Next generation connectivity will boost the use of Augmented Reality (AR) and Virtual Reality (VR) in the industrial sector, according to a new analysis.
Manufacturers are increasingly adopting AR in applications such as smart manufacturing and remote operation of industrial machinery. But to serve workers that use devices in a wider range of locations or on the move, it will benefit from being used with wireless network connectivity, ABI Research said.
Superfast fifth generation, or 5G, mobile internet connectivity is expected to bring much faster data download and upload speeds, wider coverage and more stable connections, BBC News explained.
The 5G network will be well suited for connected AR/VR experiences.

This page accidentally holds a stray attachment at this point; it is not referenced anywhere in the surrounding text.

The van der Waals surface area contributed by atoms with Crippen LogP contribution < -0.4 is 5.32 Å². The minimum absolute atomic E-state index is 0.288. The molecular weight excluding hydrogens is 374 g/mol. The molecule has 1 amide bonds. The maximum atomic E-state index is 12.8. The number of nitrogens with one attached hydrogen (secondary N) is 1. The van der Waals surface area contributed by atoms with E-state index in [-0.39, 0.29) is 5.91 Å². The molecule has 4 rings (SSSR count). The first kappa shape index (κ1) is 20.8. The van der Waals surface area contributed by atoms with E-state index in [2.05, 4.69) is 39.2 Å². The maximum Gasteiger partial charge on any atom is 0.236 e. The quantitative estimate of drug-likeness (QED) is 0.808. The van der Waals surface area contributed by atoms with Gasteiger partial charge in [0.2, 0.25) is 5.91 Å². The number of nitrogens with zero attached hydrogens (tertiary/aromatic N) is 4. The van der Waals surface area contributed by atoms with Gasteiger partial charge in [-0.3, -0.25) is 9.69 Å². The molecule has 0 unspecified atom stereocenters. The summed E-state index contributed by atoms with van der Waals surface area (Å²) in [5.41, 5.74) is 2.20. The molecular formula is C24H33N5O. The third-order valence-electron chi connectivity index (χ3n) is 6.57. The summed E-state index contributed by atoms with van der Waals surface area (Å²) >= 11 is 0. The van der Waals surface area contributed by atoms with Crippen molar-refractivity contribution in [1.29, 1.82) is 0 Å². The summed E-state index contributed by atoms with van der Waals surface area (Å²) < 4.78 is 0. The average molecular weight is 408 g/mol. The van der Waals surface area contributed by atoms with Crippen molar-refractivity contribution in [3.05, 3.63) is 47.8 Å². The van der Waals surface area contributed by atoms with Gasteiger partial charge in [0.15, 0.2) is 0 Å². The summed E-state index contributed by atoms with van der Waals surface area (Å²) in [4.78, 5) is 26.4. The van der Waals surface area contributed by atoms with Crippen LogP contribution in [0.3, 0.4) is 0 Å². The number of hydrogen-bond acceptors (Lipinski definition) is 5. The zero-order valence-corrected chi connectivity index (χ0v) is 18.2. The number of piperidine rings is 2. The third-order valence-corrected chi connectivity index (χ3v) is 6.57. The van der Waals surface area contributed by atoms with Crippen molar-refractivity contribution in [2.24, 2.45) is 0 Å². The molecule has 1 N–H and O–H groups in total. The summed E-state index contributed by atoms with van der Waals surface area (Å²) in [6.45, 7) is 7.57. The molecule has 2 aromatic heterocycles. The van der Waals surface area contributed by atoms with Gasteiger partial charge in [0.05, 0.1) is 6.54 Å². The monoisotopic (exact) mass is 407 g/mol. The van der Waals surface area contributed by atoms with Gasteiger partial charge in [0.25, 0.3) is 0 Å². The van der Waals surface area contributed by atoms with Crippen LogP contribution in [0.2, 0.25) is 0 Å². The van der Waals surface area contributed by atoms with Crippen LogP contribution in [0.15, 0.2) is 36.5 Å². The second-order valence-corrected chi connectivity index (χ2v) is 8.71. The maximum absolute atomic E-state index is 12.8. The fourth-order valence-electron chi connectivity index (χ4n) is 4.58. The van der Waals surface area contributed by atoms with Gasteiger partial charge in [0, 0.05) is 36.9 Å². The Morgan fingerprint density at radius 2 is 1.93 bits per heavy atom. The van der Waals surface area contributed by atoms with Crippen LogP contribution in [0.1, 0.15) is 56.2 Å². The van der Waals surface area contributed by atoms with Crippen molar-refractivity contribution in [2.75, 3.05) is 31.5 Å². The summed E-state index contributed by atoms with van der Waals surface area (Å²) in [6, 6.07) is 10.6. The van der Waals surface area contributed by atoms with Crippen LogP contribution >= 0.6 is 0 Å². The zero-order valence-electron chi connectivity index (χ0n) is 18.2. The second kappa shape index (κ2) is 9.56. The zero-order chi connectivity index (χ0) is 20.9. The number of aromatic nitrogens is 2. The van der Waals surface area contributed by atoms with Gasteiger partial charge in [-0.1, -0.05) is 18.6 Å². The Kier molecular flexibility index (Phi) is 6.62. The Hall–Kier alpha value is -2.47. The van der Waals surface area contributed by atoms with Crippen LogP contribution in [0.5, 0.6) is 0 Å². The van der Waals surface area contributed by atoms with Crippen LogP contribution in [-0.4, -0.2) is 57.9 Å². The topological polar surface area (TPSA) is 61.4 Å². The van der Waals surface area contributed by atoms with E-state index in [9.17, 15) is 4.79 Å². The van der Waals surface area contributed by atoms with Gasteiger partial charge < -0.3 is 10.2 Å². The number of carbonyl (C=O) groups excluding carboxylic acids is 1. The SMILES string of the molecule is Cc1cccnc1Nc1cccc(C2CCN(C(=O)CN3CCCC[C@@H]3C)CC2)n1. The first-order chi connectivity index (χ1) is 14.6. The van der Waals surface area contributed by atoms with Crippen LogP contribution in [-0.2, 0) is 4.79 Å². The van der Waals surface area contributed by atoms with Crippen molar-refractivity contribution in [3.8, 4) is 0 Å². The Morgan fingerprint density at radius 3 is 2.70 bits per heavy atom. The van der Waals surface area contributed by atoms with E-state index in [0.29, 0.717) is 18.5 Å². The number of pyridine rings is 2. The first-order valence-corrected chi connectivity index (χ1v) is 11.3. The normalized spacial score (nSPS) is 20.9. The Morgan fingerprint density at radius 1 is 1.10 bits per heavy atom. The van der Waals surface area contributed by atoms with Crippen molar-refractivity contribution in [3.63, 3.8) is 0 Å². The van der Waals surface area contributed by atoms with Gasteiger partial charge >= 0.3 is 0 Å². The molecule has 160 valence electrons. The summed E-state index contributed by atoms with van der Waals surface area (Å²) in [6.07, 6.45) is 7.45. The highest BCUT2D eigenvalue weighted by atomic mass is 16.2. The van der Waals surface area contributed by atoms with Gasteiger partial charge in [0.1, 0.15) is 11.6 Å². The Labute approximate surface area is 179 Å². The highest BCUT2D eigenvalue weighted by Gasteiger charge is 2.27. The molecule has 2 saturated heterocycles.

“Wearing smart glasses, rather than using AR on handheld screens, empowers the worker to use both hands and look directly at the work that needs doing. AR will enable shop-floor workers to see a digital twin overlaid on a physical object with assembly or repair instructions according to customised needs,” said Marina Lu, senior analyst at ABI Research.
“Remote applications that connect field engineers to a remote expert require high-accuracy interaction and low end-to-end latency for time-sensitive applications, and thus continuous connectivity is vital. When users in field service and maintenance are in remote locations where Wi-Fi is nonexistent, devices can leverage 4G and eventually 5G networks to keep these workers connected and safe.”
The research firm forecasts that almost 10% of industrial smart glasses and standalone VR devices will have a 5G connection by 2026.
“Ubiquitous connectivity is necessary for users to interact with the surrounding environment and receive on-demand information anytime and anywhere,” added Eric Abbruzzese, principal analyst at ABI Research. “New business models that can leverage connectivity capabilities and bring value to end users wherever they are operating need to be developed.”